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Icinga 2 Puppet Module

Icinga Logo

Table of Contents

  1. Overview
  2. Module Description - What the module does and why it is useful
  3. Setup - The basics of getting started with icinga2
  4. Usage - Configuration options and additional functionality
  5. How Configuration is parsed
  6. Reference
  7. Release Notes


Icinga 2 is a widely used open source monitoring software. This Puppet module helps with installing and managing configuration of Icinga 2 on multiple operating systems.

What's new in version 3.6.0

Each Icinga object has been given the new parameter export that specifies one (ordinary objects for the config server) or more nodes (e.g. zones and endpoints for HA servers from workers aka satellites) as targets where the objects are then created using the class query_objects. This has been implemented to avoid collecting export resources in large environments.

What's new in version 3.5.0

There are some new function for internal use. Function icinga2::cert handels files and/or content for TLS client auth for bot IDO features and for influxdb, infuxdb2, elasticsearch, gelf and icingadb. The function icinga2::db::connect provides the client connection string to mysql, mariadb or pgsql databses for both IDO features.

What's new in version 3.4.0

The internal used function icinga_attributes was moved to icinga2::icinga2_attributes with parameter changes. All direct calls of these functions are replaced with a new wrapper function icinga2::parse. This function has the same parameters like the old one icinga2_attributes.

What's new in version 3.2.0

Important: Read the Known Issues section about Environment Bleed at the end of this document!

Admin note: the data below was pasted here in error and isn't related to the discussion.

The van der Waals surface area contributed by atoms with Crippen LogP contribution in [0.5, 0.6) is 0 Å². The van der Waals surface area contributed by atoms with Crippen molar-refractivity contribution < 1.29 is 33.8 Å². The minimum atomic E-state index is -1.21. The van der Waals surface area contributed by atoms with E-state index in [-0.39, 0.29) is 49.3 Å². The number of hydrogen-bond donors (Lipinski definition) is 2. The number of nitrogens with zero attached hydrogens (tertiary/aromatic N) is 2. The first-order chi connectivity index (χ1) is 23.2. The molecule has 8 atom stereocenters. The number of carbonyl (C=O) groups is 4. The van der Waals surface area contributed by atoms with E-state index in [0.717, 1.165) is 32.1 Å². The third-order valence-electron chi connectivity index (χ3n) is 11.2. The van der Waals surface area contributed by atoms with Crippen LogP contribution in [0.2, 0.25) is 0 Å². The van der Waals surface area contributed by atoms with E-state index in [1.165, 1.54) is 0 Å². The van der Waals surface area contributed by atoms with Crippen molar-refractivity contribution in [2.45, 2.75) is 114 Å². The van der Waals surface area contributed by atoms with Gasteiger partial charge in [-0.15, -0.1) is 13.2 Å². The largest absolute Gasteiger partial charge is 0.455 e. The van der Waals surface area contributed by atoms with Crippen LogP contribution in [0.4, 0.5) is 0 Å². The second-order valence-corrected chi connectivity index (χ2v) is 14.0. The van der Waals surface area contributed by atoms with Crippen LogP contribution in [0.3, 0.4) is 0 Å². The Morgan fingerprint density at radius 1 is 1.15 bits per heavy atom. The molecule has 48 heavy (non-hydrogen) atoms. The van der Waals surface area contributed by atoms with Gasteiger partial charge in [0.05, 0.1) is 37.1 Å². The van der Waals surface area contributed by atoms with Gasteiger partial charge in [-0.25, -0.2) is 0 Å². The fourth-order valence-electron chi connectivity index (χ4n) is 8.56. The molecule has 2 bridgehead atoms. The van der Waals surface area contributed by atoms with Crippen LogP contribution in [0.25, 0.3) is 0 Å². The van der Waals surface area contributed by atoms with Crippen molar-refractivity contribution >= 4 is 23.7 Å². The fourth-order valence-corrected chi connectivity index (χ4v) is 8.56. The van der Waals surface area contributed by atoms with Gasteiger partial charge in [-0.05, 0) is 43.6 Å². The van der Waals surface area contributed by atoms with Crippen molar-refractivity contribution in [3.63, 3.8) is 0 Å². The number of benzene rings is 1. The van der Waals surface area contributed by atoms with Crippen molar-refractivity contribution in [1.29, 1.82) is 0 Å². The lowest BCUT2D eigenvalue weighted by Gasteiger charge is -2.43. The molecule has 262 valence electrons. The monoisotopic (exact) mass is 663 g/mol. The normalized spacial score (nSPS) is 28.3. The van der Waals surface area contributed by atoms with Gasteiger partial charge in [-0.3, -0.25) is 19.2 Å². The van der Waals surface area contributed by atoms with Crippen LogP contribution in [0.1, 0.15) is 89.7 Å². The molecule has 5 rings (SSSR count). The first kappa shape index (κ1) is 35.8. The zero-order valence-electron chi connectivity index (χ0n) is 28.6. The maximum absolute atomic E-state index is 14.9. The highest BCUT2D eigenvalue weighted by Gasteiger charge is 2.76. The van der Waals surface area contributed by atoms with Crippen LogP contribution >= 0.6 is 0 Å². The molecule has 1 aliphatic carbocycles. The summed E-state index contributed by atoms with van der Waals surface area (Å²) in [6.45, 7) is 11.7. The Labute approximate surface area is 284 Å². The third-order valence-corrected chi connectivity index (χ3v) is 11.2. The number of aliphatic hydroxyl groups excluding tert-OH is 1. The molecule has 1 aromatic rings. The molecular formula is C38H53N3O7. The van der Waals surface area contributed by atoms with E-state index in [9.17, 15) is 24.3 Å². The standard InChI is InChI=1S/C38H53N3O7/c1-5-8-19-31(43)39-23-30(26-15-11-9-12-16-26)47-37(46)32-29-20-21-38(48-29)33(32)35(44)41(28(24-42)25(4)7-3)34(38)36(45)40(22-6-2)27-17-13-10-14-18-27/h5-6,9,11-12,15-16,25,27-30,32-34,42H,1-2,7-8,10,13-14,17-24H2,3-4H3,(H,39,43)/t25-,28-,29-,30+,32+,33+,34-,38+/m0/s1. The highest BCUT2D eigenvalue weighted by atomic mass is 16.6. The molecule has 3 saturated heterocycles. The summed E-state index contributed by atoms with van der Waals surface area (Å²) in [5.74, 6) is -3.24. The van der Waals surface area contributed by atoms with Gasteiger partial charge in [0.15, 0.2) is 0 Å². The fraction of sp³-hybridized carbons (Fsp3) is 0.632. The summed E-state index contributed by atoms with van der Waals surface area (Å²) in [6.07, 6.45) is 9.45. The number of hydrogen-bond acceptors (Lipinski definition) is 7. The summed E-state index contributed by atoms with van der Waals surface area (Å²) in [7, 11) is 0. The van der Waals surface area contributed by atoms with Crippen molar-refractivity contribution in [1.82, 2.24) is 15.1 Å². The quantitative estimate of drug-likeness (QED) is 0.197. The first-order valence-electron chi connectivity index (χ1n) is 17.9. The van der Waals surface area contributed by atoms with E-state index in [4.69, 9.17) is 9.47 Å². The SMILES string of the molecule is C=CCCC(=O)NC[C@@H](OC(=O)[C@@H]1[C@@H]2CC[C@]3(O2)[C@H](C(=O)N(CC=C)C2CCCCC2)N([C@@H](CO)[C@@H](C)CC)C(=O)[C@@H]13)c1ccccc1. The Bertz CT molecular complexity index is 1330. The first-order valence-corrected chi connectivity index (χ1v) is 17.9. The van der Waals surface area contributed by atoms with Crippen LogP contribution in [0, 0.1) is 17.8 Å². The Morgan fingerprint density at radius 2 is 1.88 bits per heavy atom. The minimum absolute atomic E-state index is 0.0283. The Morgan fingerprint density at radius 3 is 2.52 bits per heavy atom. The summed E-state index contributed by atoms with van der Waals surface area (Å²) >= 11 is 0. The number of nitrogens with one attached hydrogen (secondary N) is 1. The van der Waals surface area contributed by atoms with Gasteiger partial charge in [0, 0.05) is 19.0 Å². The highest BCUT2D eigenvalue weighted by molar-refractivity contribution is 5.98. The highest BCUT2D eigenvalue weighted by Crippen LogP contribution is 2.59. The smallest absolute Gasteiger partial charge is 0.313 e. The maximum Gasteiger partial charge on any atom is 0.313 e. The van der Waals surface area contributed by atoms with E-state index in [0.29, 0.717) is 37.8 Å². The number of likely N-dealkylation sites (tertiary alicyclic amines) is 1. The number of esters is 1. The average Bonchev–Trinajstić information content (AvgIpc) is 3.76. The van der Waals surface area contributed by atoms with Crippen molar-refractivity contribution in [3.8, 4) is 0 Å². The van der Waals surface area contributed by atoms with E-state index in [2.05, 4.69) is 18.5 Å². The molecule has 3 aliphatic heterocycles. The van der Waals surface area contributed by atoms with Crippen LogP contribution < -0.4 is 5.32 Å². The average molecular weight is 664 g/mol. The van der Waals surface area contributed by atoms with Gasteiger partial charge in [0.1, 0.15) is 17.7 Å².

Add Icinga 2.13.0 support includes the new influxdb2 feature.

Some parameters for secrets like passwords or tokens in features or objects now allow the datatype 'Sensetive'. Strings set to constants or as custom variables can also use Sensitive. They are not parsed by the simple config parser. When you're using hashes or arrays in constants or custom variables the whole data structure can be secured by Sensitive.

What's new in version 3.0.0

  • The current version now uses the icinga :: repos class from the new icinga module for the configuration of repositories including EPEL on RedHat and Backports on Debian. (see
  • manage_repos will replace manage_repo in the future
  • manage_packages will replace manage_package in the future
  • Since Icinga v2.12.0 the fingerprint to validate certificates is a sha256 instead of a sha1. Both is supported now.

Module Description

This module installs and configures Icinga 2 on your Linux or Windows hosts.

By default it uses packages provided by your distribution's repository or Chocolatey on Windows.

The module can also be configured to use as the primary repository, which enables you to install Icinga 2 versions that are newer than the ones provided by your distribution's vendor. All features and objects available in Icinga 2 can be enabled and configured with this module.


What the Icinga 2 Puppet module supports

  • Installation of packages
  • Configuration of features